One person has died in a Shiga toxin-producing E. coli (STEC) outbreak in the United Kingdom, according to the UK Health Security Agency (UKHSA).

UKHSA, Public Health Scotland (PHS), and other agencies are investigating the E. coli O145 outbreak identified by analyzing whole genome sequencing (WGS) data.

Thirty confirmed cases have been reported across England and Scotland since late July 2023, with the majority in December.

Fifteen patients are female, and 15 are male, with ages ranging from 7 to 81 and a median of 35 years old. 

Of 19 people with information available, a dozen have reported bloody diarrhea, 11 have been hospitalized, and one person developed hemolytic uremic syndrome (HUS), a serious and life-threatening condition mainly affecting the kidneys.

Link to raw milk cheese
Epidemiological and food chain investigations have identified links between some patients and a range of unpasteurized cheeses produced by a business in England.

The Food Standards Agency (FSA) and Food Standards Scotland (FSS) previously warned people that a type of raw milk cheese may be contaminated with STEC.

Four of Mrs Kirkham’s Lancashire Cheese products have been recalled as a precaution. They are mild and creamy Lancashire, tasty Lancashire, mature Lancashire, and smoked Lancashire. All use by dates of all batches purchased since Oct. 2023 are affected.

All sizes of No 1 Waitrose and Partners, Farmhouse Kirkham’s Lancashire cheese with use by dates from Oct. 30, 2023, to Jan. 16, 2024, have also been recalled.

A statement from Mrs Kirkham said there had not yet been any testing on products for the specific E. coli type behind the outbreak to confirm contamination. The firm has suspended all orders until investigations are completed.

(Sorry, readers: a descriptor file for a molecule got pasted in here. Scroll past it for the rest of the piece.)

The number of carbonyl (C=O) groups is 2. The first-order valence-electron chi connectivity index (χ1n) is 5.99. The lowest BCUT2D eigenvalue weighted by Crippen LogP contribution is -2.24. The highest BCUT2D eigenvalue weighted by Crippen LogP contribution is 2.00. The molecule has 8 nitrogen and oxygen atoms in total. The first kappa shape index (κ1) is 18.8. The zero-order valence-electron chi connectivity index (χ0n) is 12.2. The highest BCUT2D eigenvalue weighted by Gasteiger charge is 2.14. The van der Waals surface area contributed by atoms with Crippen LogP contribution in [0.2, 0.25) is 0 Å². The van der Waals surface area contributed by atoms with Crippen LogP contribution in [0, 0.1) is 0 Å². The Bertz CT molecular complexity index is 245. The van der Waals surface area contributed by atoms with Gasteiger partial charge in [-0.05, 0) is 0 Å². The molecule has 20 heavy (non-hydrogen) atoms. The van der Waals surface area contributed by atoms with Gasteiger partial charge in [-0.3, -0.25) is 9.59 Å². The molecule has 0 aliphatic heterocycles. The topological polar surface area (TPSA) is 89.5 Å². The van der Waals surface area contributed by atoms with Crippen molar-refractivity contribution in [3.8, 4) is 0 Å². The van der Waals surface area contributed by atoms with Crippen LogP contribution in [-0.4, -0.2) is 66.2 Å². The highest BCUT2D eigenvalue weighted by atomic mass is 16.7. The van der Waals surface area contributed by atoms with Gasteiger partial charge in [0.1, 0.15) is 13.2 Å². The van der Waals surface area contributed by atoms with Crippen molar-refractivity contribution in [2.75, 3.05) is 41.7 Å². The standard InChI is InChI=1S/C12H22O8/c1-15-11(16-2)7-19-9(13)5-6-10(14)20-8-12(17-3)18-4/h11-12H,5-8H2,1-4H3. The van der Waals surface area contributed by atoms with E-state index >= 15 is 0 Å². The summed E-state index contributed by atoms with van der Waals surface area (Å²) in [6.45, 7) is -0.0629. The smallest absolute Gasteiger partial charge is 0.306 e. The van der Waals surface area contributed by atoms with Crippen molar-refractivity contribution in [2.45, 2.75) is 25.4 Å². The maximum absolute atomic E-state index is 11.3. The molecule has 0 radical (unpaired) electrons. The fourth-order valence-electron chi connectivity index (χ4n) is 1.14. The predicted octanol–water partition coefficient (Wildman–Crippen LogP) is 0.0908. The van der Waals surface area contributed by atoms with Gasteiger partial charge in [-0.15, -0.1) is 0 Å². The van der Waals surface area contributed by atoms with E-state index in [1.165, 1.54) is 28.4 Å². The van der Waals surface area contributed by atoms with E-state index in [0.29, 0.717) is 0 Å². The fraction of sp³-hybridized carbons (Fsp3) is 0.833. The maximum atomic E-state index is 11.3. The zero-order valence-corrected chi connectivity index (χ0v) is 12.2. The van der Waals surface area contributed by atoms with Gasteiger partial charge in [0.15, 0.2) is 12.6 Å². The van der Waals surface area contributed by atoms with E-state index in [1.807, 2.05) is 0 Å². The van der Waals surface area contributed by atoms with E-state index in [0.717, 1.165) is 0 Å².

Several other non-O157 outbreaks
UKHSA has also been investigating three other non-O157 STEC outbreaks across the UK since October 2023.

They include a different strain of E. coli O145 and two E. coli O26 outbreaks. The number of sick people involved in these incidents varies from 15 to 44.

During October and November, the number of non-O157 STEC cases notified to UKHSA was over double the median reported compared to past years, excluding the COVID-19 pandemic period.     

While detection of non-O157 STEC has increased in recent years following the implementation of molecular detection methods in frontline laboratories, this level of reporting has not been seen before at this time of year and cannot be wholly attributed to the adoption of molecular-based technology, said UKHSA.

Analysis of information from patient questionnaires and the national distribution of cases suggests that the outbreaks are likely foodborne and involve various sources.

Earlier in 2023, a STEC O183 outbreak affected 25 people since May. While most patients lived in England, others were sick in Northern Ireland, Scotland, and Wales. One person died, and six were hospitalized. Patients ranged in age from less than 1 to 74 years old, with the most cases in the less than 1 to 9 age group. One person developed HUS.

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